Steve Jobs said that in the mobile age, PCs would become like trucks:
heavy-duty computers needed only for tough, labour-intensive tasks. But if there is one thing truck owners here in the US like to do, it’s tinker around with the engine

Few of us have the confidence to pop open the hood of our technology and play around with what’s inside. Some might argue that does not matter. After all, prising open an iPhone voids the warranty and Apple makes it as hard as possible.

But even in the iPhone era, the falling price of computing power keeps delivering ever-cheaper PCs, culminating in 2012 in the Raspberry Pi. This $25 computer the size of a credit card has sold 2.5m units, mainly to people already confident enough to muck about with their technology.

From eight to 80

Now Kano, which like Raspberry Pi is a UK start-up, wants to use the device to teach more of us about the devices that command so much of our attention.

Its $150 (£100 in the UK) kit includes a Raspberry Pi, clear plastic case, speaker, keyboard and WiFi dongle.

A bright block colour scheme, cheery martial-arts mascot Judoka, stickers and liberal sprinkling of exclamation marks all give Kano a kid-friendly feel. But the company says its kit is for anyone from eight to 80. Squarely in the middle of that age range and with as little knowledge of coding and circuit boards as most of those at the extremes, I found the latest kit an non-intimidating introduction to tech tinkering.

I have tested earlier versions of Kano with older relatives who are sometimes fearful of technology and there is real satisfaction and confidence to be gained from building a computer from the ground up.

Kano provides lessons in both hardware and software. The Lego-like instruction booklet (yes, legacy media!) is straightforward and easy-going. “This is your computer’s brain,” it begins.

No soldering required

The Raspberry Pi uses a TV, rather than a standard PC monitor, as its display (an HDMI cable is included). Plugging it in prompts a string of programmatic technobabble, a rain of text, Matrix-style, dancing white rabbits and a bomb that must be defused in 15 seconds by typing a simple line of code. Not only is computing magical, it’s exciting!

It is, however, still computing, and just a couple of minutes later I had to reboot the machine.


Even the seemingly simple task of pinning the speaker to the circuit board had proved too hard for my simple human brain. When Judoka tells you to “choose the pins carefully”, he really does mean the exact two pins in the illustration.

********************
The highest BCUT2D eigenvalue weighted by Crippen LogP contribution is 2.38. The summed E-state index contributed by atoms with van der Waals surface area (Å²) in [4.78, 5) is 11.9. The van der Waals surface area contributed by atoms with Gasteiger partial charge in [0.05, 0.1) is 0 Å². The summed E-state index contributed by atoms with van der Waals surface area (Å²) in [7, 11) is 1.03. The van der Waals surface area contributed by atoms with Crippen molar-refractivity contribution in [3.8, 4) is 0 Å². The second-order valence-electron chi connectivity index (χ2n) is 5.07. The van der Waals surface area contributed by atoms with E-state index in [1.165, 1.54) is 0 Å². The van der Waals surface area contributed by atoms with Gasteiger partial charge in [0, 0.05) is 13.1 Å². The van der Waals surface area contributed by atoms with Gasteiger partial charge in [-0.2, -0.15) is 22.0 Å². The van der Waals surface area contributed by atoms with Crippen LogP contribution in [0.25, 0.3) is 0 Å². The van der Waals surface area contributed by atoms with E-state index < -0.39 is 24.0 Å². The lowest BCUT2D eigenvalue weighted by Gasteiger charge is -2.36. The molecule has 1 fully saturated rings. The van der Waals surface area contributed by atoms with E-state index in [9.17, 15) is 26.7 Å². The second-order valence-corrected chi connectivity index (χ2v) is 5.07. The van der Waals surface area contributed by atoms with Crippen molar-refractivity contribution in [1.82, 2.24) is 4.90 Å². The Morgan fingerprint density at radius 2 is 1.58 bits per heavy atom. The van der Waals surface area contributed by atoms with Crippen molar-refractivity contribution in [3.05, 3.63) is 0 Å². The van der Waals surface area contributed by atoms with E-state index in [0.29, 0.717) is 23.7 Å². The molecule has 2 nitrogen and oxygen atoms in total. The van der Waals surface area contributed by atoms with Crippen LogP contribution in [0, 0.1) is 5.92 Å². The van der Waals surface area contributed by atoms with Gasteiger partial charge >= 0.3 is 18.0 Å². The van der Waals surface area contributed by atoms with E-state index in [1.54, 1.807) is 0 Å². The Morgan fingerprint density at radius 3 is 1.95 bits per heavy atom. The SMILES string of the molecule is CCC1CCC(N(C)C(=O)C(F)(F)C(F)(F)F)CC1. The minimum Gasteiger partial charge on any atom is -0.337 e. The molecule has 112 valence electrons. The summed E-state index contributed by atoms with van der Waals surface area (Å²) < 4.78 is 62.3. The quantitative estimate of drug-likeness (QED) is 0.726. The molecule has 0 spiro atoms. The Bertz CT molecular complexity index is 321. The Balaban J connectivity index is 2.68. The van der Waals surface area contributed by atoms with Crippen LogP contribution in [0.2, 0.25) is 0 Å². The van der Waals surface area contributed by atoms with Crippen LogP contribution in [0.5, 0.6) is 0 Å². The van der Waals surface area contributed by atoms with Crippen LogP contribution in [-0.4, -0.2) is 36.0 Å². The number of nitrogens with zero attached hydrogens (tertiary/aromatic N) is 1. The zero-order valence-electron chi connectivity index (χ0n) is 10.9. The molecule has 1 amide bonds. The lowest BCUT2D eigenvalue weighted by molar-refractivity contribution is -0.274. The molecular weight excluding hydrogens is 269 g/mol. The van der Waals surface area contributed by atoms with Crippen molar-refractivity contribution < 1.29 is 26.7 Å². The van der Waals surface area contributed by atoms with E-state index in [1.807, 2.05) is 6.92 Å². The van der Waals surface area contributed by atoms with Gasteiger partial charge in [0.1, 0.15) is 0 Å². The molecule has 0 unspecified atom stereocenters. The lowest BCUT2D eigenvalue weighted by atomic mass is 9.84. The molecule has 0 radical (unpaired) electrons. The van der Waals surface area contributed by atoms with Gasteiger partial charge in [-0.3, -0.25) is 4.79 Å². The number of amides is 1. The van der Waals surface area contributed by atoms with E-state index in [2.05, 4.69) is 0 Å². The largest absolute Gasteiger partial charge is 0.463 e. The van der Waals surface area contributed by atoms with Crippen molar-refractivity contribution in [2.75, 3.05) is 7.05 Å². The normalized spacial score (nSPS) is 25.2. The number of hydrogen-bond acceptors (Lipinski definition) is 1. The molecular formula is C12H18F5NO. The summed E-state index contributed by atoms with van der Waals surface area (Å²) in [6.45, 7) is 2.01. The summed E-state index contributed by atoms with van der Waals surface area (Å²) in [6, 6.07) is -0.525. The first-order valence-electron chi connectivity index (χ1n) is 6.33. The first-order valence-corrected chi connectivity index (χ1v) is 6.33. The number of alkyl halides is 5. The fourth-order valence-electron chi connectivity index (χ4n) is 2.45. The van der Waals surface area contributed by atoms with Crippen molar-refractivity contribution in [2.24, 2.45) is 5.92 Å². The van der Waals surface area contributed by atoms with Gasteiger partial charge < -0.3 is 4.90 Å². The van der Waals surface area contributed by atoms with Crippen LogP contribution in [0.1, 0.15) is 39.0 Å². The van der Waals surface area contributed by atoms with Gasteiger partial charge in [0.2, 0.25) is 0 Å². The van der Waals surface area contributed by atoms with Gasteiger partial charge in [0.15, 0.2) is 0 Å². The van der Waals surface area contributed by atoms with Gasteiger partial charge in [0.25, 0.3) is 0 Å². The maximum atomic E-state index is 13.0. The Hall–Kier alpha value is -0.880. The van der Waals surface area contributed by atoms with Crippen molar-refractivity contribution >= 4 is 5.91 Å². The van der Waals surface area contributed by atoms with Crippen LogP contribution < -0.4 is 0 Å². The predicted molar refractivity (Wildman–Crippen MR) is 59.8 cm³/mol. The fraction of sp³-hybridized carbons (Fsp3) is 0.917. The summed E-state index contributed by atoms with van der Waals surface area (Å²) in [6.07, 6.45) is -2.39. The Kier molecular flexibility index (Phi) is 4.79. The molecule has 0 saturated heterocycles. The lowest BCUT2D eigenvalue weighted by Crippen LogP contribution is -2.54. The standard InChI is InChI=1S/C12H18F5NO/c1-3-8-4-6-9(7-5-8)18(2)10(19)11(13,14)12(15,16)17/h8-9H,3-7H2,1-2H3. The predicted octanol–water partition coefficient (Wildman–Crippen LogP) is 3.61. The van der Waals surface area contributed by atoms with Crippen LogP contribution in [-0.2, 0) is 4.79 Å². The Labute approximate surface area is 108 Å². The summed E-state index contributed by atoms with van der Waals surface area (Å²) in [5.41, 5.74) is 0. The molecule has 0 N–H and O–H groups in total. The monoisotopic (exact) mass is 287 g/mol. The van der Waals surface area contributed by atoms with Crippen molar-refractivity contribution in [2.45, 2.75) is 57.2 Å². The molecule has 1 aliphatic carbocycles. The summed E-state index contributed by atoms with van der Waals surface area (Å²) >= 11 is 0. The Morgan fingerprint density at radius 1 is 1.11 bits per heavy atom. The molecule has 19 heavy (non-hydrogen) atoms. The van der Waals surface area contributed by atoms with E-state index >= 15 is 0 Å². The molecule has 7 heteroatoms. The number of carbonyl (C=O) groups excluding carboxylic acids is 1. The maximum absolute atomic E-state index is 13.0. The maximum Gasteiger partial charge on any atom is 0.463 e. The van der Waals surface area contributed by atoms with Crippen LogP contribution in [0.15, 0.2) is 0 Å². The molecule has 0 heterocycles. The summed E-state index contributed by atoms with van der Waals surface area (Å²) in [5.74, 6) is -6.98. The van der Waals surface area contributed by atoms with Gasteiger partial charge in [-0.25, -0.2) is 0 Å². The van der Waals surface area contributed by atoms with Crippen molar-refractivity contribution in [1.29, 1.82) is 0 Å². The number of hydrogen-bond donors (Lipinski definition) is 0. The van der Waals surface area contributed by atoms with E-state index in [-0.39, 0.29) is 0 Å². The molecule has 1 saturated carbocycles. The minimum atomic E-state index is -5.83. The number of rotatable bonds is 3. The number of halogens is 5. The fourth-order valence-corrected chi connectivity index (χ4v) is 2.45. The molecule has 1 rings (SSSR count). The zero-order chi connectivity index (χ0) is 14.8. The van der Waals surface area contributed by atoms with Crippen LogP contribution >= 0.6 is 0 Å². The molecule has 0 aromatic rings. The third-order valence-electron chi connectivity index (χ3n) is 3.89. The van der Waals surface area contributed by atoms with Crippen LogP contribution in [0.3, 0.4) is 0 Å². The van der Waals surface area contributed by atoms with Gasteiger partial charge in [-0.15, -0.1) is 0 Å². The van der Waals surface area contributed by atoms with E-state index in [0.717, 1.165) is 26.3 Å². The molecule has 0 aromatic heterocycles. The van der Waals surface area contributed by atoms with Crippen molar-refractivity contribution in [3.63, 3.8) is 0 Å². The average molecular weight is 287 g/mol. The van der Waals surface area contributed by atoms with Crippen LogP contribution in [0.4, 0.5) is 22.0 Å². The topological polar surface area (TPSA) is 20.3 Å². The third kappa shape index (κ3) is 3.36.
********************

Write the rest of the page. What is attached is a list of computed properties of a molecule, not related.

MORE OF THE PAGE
Nonetheless, Kano largely strikes a good balance between abstracting away the complexity and explaining the key logic.

Once the software is up and running, it shifts to a click-the-mouse graphical interface. It is a version of Linux, the free open-source operating system, but it feels familiar enough.

The Raspberry Pi is not sophisticated but Kano handles its limitations well: a chart in the bottom right corner warns if its processor is getting overwhelmed and clicking an icon elicits an immediately satisfying sound, even if it takes a couple of slow seconds for the visuals to load.

Games people play

The initial coding lessons are in the form of games, including that old Nokia-phone favourite Snake and Atari’s 1970s hit Pong.

Kano lets you “make snake” using, aptly, the Python programming language. The instructions walk you through customising the game, so I can create “Impossible Snake”, where the background, the snake and the apples are indistinguishable from each other. Should I wish to inflict this on others, I could publish it on Kano’s version of an app store, where it promises the Kano community’s creations will be available.

Rather than typing text commands in Snake, customising Pong uses “Kano blocks” to teach more sophisticated programming. The invitation to “play Minecrafton the computer you built yourself” is a satisfying one and Kano Blocks can also be used to customise its virtual world.

The verdict

Kano does a great job of demystifying computing. One day, perhaps, tinkering with a circuit board will be as familiar an activity for parents and even children on suburban weekends as tuning a car engine.

Planet of the apps

What it is
Code Hour
Codecademy, free, iPhone only

Why you should try it

Codecademy’s online programming courses are bundled with Kano, but a simple introduction to coding is also available in this free iPhone app.

The app is not designed to be a single intensive session but delivers lessons in short bite-sized chunks – like a quick game of Candy Crush, but actually useful.

Its aim is to teach the basics of coding in just one hour and act as a gateway to a more sophisticated education that is ultimately better experienced with a full physical keyboard.

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